The following table presents movements by class of provisions.
Operational and Litigation
The Group defines operational risk as the potential for incurring losses in relation to staff, technology, projects, assets, customer relationships, other third parties or regulators, such as through unmanageable events, business disruption, inadequately-defined or failed processes or control and system failure.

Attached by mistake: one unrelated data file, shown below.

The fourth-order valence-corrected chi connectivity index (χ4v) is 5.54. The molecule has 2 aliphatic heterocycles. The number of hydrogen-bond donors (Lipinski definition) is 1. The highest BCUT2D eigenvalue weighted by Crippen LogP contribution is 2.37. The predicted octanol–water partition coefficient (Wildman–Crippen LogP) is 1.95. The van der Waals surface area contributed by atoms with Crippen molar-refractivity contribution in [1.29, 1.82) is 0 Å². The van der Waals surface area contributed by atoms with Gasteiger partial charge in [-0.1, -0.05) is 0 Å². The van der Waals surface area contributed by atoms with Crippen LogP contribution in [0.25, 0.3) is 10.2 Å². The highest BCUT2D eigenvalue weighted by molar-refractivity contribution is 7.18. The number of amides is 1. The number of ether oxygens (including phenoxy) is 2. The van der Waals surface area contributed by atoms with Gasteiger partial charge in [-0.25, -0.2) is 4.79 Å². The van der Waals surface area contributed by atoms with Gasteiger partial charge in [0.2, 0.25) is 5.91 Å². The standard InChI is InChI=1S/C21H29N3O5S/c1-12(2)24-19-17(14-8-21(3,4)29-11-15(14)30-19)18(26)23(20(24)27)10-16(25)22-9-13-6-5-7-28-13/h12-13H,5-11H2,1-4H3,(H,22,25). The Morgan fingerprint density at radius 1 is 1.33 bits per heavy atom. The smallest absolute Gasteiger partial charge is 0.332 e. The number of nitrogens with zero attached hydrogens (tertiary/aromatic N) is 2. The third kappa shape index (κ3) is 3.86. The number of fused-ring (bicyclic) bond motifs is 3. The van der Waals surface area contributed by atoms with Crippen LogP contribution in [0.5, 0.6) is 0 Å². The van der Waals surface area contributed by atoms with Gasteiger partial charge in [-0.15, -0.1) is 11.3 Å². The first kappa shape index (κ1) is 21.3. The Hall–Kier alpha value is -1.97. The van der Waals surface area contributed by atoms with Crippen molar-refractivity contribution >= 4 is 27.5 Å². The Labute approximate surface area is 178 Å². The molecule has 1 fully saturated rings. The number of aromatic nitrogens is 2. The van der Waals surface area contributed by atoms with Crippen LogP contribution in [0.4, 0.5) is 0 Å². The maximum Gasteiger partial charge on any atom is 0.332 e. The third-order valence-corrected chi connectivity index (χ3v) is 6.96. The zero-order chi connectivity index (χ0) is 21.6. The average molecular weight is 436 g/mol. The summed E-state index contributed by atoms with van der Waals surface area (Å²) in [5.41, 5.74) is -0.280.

Due to the nature of its business, the Group is involved in litigation, arbitration and regulatory proceedings in Germany and in a number of jurisdictions outside Germany, including the United States, arising in the ordinary course of business. In accordance with applicable accounting requirements, the Group provides for potential losses that may arise out of contingencies, including contingencies in respect of such matters, when the potential losses are probable and estimable. Contingencies in respect of legal matters are subject to many uncertainties and the outcome of individual matters is not predictable with assurance. Significant judgment is required in assessing probability and making estimates in respect of contingencies, and the Group’s final liabilities may ultimately be materially different. The Group’s total liability recorded in respect of litigation, arbitration and regulatory proceedings is determined on a case-by-case basis and represents an estimate of probable losses after considering, among other factors, the progress of each case, the Group’s experience and the experience of others in similar cases, and the opinions and views of legal counsel. Although the final resolution of any such matters could have a material effect on the Group’s consolidated operating results for a particular reporting period, the Group believes that it will not materially affect its consolidated financial position. In respect of each of the matters specifically described below, some of which consist of a number of claims, it is the Group’s belief that the reasonably possible losses relating to each claim in excess of any provisions are either not material or not estimable.